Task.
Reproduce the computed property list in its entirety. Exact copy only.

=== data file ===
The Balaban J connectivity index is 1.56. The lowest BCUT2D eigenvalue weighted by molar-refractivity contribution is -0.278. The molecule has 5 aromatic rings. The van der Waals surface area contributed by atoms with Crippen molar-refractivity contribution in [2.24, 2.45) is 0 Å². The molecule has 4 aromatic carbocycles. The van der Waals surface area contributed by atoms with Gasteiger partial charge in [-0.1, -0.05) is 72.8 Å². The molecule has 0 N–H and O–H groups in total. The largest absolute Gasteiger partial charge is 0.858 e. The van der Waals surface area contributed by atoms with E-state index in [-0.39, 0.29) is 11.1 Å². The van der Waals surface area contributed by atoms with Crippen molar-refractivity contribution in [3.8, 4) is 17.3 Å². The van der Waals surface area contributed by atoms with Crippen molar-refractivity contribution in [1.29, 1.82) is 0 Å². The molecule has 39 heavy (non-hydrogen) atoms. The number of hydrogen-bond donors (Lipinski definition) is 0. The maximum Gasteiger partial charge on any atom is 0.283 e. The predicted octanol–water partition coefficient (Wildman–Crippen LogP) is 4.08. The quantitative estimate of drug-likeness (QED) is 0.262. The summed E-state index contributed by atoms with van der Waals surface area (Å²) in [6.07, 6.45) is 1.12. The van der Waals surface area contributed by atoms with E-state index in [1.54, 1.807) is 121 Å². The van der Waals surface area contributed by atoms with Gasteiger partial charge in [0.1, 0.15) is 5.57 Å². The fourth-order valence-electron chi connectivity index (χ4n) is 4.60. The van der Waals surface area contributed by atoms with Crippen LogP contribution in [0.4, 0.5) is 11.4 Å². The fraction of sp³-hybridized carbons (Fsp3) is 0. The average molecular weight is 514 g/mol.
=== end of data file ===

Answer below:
The Balaban J connectivity index is 1.56. The lowest BCUT2D eigenvalue weighted by molar-refractivity contribution is -0.278. The molecule has 5 aromatic rings. The van der Waals surface area contributed by atoms with Crippen molar-refractivity contribution in [2.24, 2.45) is 0 Å². The molecule has 4 aromatic carbocycles. The van der Waals surface area contributed by atoms with Gasteiger partial charge in [-0.1, -0.05) is 72.8 Å². The molecule has 0 N–H and O–H groups in total. The largest absolute Gasteiger partial charge is 0.858 e. The van der Waals surface area contributed by atoms with E-state index in [-0.39, 0.29) is 11.1 Å². The van der Waals surface area contributed by atoms with Crippen molar-refractivity contribution in [3.8, 4) is 17.3 Å². The van der Waals surface area contributed by atoms with Crippen molar-refractivity contribution in [1.29, 1.82) is 0 Å². The molecule has 39 heavy (non-hydrogen) atoms. The number of hydrogen-bond donors (Lipinski definition) is 0. The maximum Gasteiger partial charge on any atom is 0.283 e. The predicted octanol–water partition coefficient (Wildman–Crippen LogP) is 4.08. The quantitative estimate of drug-likeness (QED) is 0.262. The summed E-state index contributed by atoms with van der Waals surface area (Å²) in [6.07, 6.45) is 1.12. The van der Waals surface area contributed by atoms with E-state index in [1.54, 1.807) is 121 Å². The van der Waals surface area contributed by atoms with Gasteiger partial charge in [0.1, 0.15) is 5.57 Å². The fourth-order valence-electron chi connectivity index (χ4n) is 4.60. The van der Waals surface area contributed by atoms with Crippen LogP contribution in [0.4, 0.5) is 11.4 Å². The fraction of sp³-hybridized carbons (Fsp3) is 0. The average molecular weight is 514 g/mol.